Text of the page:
“When red cells break apart like this, it is called hemolysis and hemolysis is an issue which labs try hard to avoid when they collect and handle blood specimens,” he added. “Many papers have been written on the effects of hemolysis. The basic issue is that, as the red cell contents leak out, that increases their apparent concentrations, which, in turn, affects all kinds of clinical laboratory tests.

“Sometimes, the test results decrease,” added Cembrowski. “One example is when a lab tests for troponin in a patient suspected of having a heart attack. With hemolysis, on certain instruments, the troponin levels decline.”

Sodium Testing

“Or, consider if a test result shows a problem with a patient’s sodium,” he added. “In most patients, the body regulates sodium flawlessly, and most lab instruments measure it well. But if sodium or any electrolytes are out of range in just a couple of patients the physician should be thinking that the lab has defective testing.

“In almost all healthy patients, if clinicians suspect sodium or electrolytes are out of range, they would be highly bothered because there’s so little deviation in normal healthy people,” he explained. “That alone could lead a physician to question almost all results from that lab.

“If a doctor gets a high frequency of clinically important outliers and reports those results to the lab, then the lab might need to suspend testing and identify the problem,” Cembrowski said.

“I would guess that physicians saw the outliers and reported those outliers, but it looks like Theranos’ response was poor at best,” he added. “It looks as if Theranos went into a mode designed to elude everybody. And they did a great job in eluding almost everyone.

Good Laboratory Practices

“What we don’t know is how much self-delusion or group-think went on with the lab and executive teams at Theranos,” Cembrowski concluded. “It could be there was a way of thinking in the lab that was counter to good laboratory practices, particularly if one or two people at the top were saying the system works fine. That can create a kind of a mass hypnosis. When that happens, everybody simply follows the leader.

“Just by the fact that Theranos had some of their proprietary Edison instruments in one place and other Siemens production instruments in a different place, implies that they were attempting to deceive inspectors or to keep employees in the dark,” he said.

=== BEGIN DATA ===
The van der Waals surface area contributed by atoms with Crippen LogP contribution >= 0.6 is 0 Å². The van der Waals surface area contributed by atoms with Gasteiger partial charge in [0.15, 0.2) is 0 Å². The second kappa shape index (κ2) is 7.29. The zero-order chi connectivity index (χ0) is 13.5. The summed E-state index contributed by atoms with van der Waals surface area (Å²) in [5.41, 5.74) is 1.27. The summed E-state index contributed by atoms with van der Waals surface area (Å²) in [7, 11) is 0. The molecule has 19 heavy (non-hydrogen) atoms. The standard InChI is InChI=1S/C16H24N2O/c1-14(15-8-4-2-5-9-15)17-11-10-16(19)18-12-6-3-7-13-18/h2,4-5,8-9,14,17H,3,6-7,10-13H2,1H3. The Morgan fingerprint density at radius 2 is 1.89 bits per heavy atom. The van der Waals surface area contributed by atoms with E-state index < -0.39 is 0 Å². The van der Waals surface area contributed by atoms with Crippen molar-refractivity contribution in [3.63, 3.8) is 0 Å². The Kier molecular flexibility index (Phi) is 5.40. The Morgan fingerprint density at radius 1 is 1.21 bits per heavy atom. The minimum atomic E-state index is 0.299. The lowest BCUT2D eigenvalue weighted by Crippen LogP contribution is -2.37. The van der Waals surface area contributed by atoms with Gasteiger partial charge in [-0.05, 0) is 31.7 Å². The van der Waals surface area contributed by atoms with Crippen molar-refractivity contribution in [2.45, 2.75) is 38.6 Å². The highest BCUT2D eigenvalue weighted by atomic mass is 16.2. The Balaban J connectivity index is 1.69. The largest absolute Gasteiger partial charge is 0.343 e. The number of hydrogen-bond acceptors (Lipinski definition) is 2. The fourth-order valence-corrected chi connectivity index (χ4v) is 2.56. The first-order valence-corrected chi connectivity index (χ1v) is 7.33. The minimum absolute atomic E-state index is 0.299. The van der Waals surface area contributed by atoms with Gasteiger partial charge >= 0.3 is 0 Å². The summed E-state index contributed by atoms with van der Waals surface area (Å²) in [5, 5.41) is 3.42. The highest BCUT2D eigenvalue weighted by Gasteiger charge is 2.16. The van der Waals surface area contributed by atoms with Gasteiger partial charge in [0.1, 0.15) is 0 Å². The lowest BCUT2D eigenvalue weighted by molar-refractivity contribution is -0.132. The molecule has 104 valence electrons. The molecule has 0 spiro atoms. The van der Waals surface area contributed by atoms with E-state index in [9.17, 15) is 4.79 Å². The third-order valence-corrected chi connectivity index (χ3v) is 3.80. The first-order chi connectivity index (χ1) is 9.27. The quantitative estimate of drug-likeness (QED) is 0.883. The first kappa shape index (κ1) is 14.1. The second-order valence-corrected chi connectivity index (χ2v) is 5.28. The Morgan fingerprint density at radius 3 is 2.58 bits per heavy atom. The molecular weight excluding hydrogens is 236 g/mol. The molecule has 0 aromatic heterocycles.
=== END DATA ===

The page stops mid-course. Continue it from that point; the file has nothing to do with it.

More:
Potential for Patient Harm

The potential for significant patient harm was an issue that went unaddressed by nearly all the media accounts about Theranos and its founder Elizabeth Holmes during the years when it was being touted as the next Silicon Valley success story, a company likely to succeed on the same scale as Amazon, Google, or Apple, for example.

After Theranos began offering testing through Walgreens pharmacies in Palo Alto, Calif., and Phoenix, consumer review websites, such as Yelp, had postings from patients who reported serious issues with clinical laboratory test results they had recieved from Theranos and what they learned when they had the same tests repeated by another clinical laboratory.

During this time, did state and federal regulators of clinical laboratories fail patients in the regions where Theranos was offering lab testing services? It is not known how many physicians and patients may have complained to their state CLIA offices or CMS about discordant lab test results. But it is reasonable to expect that some medical professionals reported incidents of seriously-discordant lab test results to government bodies.

In several important ways, the story of Theranos’ rise to fame and its subsequent collapse demonstrate why innovations in diagnostic technologies must be thoroughly vetted before they are used in patient care.

Response to Bad Test Results Offer to Retest for Free

ONE FACTOR SHOWS CLEARLY how Theranos was less than upfront in its dealings with regulators, referring physicians, patients, and the public, said George Cembrowski, MD. An expert in lab utilization and quality control, Cembrowski found it troubling that Theranos did not offer to retest patients when informed about bad test results.

“If Theranos truly wanted to improve, then when physicians had questions about test results, Theranos should have offered to do retesting for free,” he stated. “The honorable way to respond to questionable results is to pay another clinical laboratory to do the retesting.

“As far as we know, that didn’t happen,” he said. “Instead, we know that Theranos voided the millions of blood test results.”

In May 2016, reporter John Carreyrou reported in The Wall Street Journal that Theranos told federal regulators it had voided two years of results from its Edison blood-testing devices. But there is no evidence that Theranos provided or offered retesting to these patients.

Contact George Cembrowski, MD, at 780-407-3185 or